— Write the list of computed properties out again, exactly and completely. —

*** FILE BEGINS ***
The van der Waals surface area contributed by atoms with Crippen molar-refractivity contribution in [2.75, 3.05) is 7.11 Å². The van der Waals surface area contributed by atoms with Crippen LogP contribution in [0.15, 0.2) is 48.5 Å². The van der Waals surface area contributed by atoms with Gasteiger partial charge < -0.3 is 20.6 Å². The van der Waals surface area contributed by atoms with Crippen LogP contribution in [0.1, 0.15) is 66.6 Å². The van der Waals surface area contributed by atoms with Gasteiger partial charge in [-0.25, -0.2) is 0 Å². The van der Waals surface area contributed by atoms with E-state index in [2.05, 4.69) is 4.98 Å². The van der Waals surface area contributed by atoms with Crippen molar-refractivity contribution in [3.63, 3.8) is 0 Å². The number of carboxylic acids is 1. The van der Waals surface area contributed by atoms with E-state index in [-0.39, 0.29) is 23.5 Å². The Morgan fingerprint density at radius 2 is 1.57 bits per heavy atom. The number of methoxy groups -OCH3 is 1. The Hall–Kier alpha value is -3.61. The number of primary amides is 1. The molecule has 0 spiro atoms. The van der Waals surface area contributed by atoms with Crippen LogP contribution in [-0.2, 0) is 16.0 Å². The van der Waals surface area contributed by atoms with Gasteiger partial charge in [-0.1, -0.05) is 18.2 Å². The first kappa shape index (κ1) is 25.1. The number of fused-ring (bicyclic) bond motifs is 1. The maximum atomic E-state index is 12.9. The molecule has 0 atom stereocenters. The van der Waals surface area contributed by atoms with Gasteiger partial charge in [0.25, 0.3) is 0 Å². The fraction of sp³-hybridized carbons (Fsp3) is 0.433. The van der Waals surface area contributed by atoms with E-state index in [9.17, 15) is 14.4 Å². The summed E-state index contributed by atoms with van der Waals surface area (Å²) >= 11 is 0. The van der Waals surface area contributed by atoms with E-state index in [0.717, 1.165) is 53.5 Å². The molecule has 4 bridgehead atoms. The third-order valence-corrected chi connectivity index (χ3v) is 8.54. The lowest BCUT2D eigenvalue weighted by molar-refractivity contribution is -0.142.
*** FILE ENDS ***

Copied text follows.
The van der Waals surface area contributed by atoms with Crippen molar-refractivity contribution in [2.75, 3.05) is 7.11 Å². The van der Waals surface area contributed by atoms with Crippen LogP contribution in [0.15, 0.2) is 48.5 Å². The van der Waals surface area contributed by atoms with Gasteiger partial charge < -0.3 is 20.6 Å². The van der Waals surface area contributed by atoms with Crippen LogP contribution in [0.1, 0.15) is 66.6 Å². The van der Waals surface area contributed by atoms with Gasteiger partial charge in [-0.25, -0.2) is 0 Å². The van der Waals surface area contributed by atoms with E-state index in [2.05, 4.69) is 4.98 Å². The van der Waals surface area contributed by atoms with Crippen molar-refractivity contribution in [3.63, 3.8) is 0 Å². The number of carboxylic acids is 1. The van der Waals surface area contributed by atoms with E-state index in [-0.39, 0.29) is 23.5 Å². The Morgan fingerprint density at radius 2 is 1.57 bits per heavy atom. The number of methoxy groups -OCH3 is 1. The Hall–Kier alpha value is -3.61. The number of primary amides is 1. The molecule has 0 spiro atoms. The van der Waals surface area contributed by atoms with Crippen LogP contribution in [-0.2, 0) is 16.0 Å². The van der Waals surface area contributed by atoms with Gasteiger partial charge in [-0.1, -0.05) is 18.2 Å². The first kappa shape index (κ1) is 25.1. The number of fused-ring (bicyclic) bond motifs is 1. The maximum atomic E-state index is 12.9. The molecule has 0 atom stereocenters. The van der Waals surface area contributed by atoms with Gasteiger partial charge in [0.25, 0.3) is 0 Å². The fraction of sp³-hybridized carbons (Fsp3) is 0.433. The van der Waals surface area contributed by atoms with E-state index in [9.17, 15) is 14.4 Å². The summed E-state index contributed by atoms with van der Waals surface area (Å²) >= 11 is 0. The van der Waals surface area contributed by atoms with E-state index in [0.717, 1.165) is 53.5 Å². The molecule has 4 bridgehead atoms. The third-order valence-corrected chi connectivity index (χ3v) is 8.54. The lowest BCUT2D eigenvalue weighted by molar-refractivity contribution is -0.142.